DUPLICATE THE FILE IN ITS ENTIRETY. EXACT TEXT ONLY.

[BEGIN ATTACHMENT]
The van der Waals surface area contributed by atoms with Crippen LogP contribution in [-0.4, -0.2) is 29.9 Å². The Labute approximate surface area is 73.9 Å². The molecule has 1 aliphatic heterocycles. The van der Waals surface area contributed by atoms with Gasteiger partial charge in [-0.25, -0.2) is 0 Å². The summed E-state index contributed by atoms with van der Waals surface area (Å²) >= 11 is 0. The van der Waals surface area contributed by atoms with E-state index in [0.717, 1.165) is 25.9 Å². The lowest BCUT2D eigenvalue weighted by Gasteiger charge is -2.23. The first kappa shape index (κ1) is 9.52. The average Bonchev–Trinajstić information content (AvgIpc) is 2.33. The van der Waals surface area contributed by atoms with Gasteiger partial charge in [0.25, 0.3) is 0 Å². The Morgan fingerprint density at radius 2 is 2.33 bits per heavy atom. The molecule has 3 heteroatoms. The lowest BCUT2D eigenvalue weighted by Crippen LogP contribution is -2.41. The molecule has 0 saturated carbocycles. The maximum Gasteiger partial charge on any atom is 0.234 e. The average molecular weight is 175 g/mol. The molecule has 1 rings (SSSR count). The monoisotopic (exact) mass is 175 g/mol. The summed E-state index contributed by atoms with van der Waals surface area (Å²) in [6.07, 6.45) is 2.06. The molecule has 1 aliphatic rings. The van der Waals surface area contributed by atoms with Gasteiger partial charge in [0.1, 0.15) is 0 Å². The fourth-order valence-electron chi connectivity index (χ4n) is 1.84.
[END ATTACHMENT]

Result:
The van der Waals surface area contributed by atoms with Crippen LogP contribution in [-0.4, -0.2) is 29.9 Å². The Labute approximate surface area is 73.9 Å². The molecule has 1 aliphatic heterocycles. The van der Waals surface area contributed by atoms with Gasteiger partial charge in [-0.25, -0.2) is 0 Å². The summed E-state index contributed by atoms with van der Waals surface area (Å²) >= 11 is 0. The van der Waals surface area contributed by atoms with E-state index in [0.717, 1.165) is 25.9 Å². The lowest BCUT2D eigenvalue weighted by Gasteiger charge is -2.23. The first kappa shape index (κ1) is 9.52. The average Bonchev–Trinajstić information content (AvgIpc) is 2.33. The van der Waals surface area contributed by atoms with Gasteiger partial charge in [0.25, 0.3) is 0 Å². The Morgan fingerprint density at radius 2 is 2.33 bits per heavy atom. The molecule has 3 heteroatoms. The lowest BCUT2D eigenvalue weighted by Crippen LogP contribution is -2.41. The molecule has 0 saturated carbocycles. The maximum Gasteiger partial charge on any atom is 0.234 e. The average molecular weight is 175 g/mol. The molecule has 1 rings (SSSR count). The monoisotopic (exact) mass is 175 g/mol. The summed E-state index contributed by atoms with van der Waals surface area (Å²) in [6.07, 6.45) is 2.06. The molecule has 1 aliphatic rings. The van der Waals surface area contributed by atoms with Gasteiger partial charge in [0.1, 0.15) is 0 Å². The fourth-order valence-electron chi connectivity index (χ4n) is 1.84.